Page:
Since the 1970s oil boom and large scale migration of labor to the Gulf countries, remittances from the diaspora have formed a critical part of the economy of many countries, across Latin America and South Asia. But falling oil prices and reduction of dependence of Gulf Arab countries on expatriate labor is likely to result in a dip in remittances over the long term.
For Pakistan, remittances have been key to helping keep the economy afloat. Record flows of remittances to Pakistan helped it accumulate $1.2 billion current account surplus at a time when it is paying back a $3 billion loan to Saudi Arabia. The mismanagement of Pakistan’s relationship with the Saudis, by the incompetent Imran Khan government, is leading to swifter retrenchment of Pakistani workers than Pakistan had anticipated.
One of the impacts of the Covid19 pandemic has been a return of the migrant labor to many countries and there was fear that there would be decline in remittance flows. What is interesting, however is that there has been “larger-than-expected money transfers from migrants overseas” and these have “have provided a tonic for several sickly economies during the coronavirus crisis.” However, economists note that “the outlook for such flows remains fraught with uncertainty even as vaccines are rolled out.”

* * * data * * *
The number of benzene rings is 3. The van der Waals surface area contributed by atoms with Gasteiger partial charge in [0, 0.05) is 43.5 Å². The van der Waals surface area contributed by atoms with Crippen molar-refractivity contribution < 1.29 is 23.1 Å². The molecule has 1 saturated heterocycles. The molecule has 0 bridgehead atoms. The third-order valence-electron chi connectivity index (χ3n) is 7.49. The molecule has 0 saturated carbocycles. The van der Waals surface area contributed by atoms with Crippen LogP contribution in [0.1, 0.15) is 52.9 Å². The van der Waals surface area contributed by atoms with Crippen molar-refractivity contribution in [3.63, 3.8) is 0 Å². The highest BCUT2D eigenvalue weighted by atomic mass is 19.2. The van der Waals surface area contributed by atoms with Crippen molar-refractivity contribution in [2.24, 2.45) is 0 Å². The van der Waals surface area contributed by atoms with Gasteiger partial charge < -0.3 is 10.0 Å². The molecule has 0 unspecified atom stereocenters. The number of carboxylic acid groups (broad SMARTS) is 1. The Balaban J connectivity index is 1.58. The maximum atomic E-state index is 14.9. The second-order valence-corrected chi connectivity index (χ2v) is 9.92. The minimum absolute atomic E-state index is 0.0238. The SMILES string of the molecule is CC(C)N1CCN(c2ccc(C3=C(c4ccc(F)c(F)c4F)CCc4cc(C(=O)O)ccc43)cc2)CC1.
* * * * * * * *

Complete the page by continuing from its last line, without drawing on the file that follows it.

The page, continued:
Why did this happen? According to Reuters “Migrants have cushioned the pandemic’s economic blow, drawing down savings to help out families back home and sending more money via official channels rather than in person, while benefiting from access to state support, including cash handouts, in host countries such as the United States. While vaccinations should help economic activity to return to normal, the risk of mounting job losses as government support unwinds mean such flows, a source of FX revenue and gross domestic product for many emerging countries, may falter in 2021.”
According to analysts, “Countries like Pakistan, Bangladesh and Philippines, which receive about 9% or 10% of GDP from remittances, have a window of opportunity to invest these flows into productive areas of the economy to help their recoveries because at some point this window may close as people may lose their jobs or decide to go back to their home countries.”
The World Bank has predicted an “estimated drop in flows to low- and middle-income countries to 7% from 19.7% previously” in 2020 and a further 7.5% dip in 2021. This is based on several factors including the fact that many countries, including the Gulf States, that account for around 40% of total outward remittances, may replace foreign workers with locals in 2021.